That was 4 July. Picked it up on 1 September. A few niggles and complaints regarding the dealership but that can wait.


The handbook said to run it in over the first 1,000 miles, not exceeding 4,000 RPM.
Clearly, I knew better than the giant Japanese multinational so once it had 100 miles on the clock (maybe two hours?) I started upping the limit a few hundred revs at a time with the ocassional unstressed blip towards the top of the dial.
I'd booked the week off to play with my new toy and so got in and drove.
The first day found me in the Brecon Beacons; some great roads, especially for this car and importantly on this occasion, pretty much flat so less stress on a running-in engine.

In the Principality


The following day I went on one of my favourite runs in the Cotswolds and Fosse Way. To be honest, the TVR and Nissan had bags more grunt so the long straights and steep inclines were barely noticed - the 86 struggled a little. It's better suited to the bends and twisties of Britain's B roads than arrow straight A roads; the very roads on which I struggled with the TVR because it was unpredictable (in my hands) and would bite me in the arse every now and again. The 86 feels lighter and more nimble, despite being 150kgs heavier.
The next day I went down to Dartmoor and Exmoor and then on to Woolacombe, North Devon. Great roads for the Toyota, not dissimilar to those in the Brecons, though the scenery is rather different and rather fewer sheep. More cows though.

Seaside


On my way back from Devon I went through 1,000 miles.

Job jobbed


Gave it a quick chamois down and took a polaroid up on the Common after a hard couple of days, running in.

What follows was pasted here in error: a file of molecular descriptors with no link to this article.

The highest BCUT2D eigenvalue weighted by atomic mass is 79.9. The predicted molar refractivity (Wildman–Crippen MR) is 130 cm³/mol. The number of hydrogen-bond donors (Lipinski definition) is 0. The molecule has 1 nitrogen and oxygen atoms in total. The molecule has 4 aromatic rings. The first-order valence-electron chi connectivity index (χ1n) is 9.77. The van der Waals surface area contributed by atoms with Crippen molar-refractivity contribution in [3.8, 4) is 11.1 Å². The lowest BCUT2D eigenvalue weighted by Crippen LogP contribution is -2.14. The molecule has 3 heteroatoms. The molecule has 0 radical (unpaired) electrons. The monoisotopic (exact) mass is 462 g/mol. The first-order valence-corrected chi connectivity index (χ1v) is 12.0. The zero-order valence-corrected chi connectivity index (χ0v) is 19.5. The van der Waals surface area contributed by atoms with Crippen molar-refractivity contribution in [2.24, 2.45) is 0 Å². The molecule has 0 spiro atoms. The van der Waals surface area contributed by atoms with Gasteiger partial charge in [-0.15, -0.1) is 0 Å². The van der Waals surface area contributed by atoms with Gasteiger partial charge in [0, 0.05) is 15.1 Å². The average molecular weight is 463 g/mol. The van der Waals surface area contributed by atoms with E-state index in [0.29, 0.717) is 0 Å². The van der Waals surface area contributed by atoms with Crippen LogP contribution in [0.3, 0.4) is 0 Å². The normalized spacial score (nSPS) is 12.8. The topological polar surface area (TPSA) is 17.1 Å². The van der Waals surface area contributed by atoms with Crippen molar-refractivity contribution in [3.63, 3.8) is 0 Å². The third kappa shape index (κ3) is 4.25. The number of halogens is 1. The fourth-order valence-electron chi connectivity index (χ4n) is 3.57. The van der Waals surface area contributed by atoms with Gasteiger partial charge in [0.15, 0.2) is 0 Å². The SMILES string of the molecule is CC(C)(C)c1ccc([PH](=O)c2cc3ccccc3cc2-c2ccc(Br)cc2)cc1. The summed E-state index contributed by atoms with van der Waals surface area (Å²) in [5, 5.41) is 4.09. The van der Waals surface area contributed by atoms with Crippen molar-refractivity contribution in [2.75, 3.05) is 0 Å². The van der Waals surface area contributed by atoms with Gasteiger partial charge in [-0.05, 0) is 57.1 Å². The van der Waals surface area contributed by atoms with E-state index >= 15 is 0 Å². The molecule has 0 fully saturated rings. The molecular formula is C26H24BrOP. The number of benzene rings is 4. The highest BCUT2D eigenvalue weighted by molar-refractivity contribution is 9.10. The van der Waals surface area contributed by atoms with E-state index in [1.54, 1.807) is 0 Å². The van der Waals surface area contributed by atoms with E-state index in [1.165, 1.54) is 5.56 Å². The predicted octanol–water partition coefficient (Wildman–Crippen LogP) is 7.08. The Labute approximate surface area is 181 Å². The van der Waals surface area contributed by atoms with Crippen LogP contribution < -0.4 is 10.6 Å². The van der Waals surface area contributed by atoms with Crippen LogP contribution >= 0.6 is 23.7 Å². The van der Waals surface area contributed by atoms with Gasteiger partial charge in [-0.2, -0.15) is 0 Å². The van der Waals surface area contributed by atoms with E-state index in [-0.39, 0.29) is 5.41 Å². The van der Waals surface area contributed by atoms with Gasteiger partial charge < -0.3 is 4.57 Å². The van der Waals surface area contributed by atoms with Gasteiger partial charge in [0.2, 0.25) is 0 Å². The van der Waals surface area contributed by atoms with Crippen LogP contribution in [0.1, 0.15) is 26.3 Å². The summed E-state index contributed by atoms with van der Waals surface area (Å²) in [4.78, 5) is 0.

Shagged out


Six weeks in and I'm still loving it. What I thought of in the test drive as 'modest' acceleration has become the norm - for many it won't be enough. For what the car's about it's plenty.
You could say it's a bit crap at being an estate car. Not too clever as a people carrier either.
More power is a trivial issue, if it were the intention the combined might of Toyota and Subaru would've produced a 250+/300+/500+ BHP monster, but they didn't - because that is not what was called for. They decided a small, (comparatively) light-weight 2+2 with modest power, limited grip and excellent handling was what they wanted, and that is what we got.
Cheap, reliable motoring with a bit of fun thrown in.
If I want full-on, drag racing, expensive to run/insure slaaag I'd look at a GTR or M-car - this is not it. Nor is it meant to be.


Surprisingly for a Jap car, it attracts a great deal of attention from many different people.
I was used to small boys (yes, I know :rolleyes: ) pointing and staring at the Griff - most blokes looked away, trying not to appear interested - envy? I dunno. Women in general fairly non-plussed.
The 350Z is a good looking, muscular car which was well regarded by most, but a bit too common to be of much interest. A few women in the office said they liked it, which I thought was unusual.
It may be the colour that draws the attention with my 86, but everywhere I go people stop, stare, point and comment. They walk up to me in the filling station to ask what it's like. Astonishing!
It's a mass produced Japanese coupe, but they've got something right.



Toyota GT86 2.0M


11/10
 

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ICantAffordAnLFA said:
Nice work

It is a genuinely cool car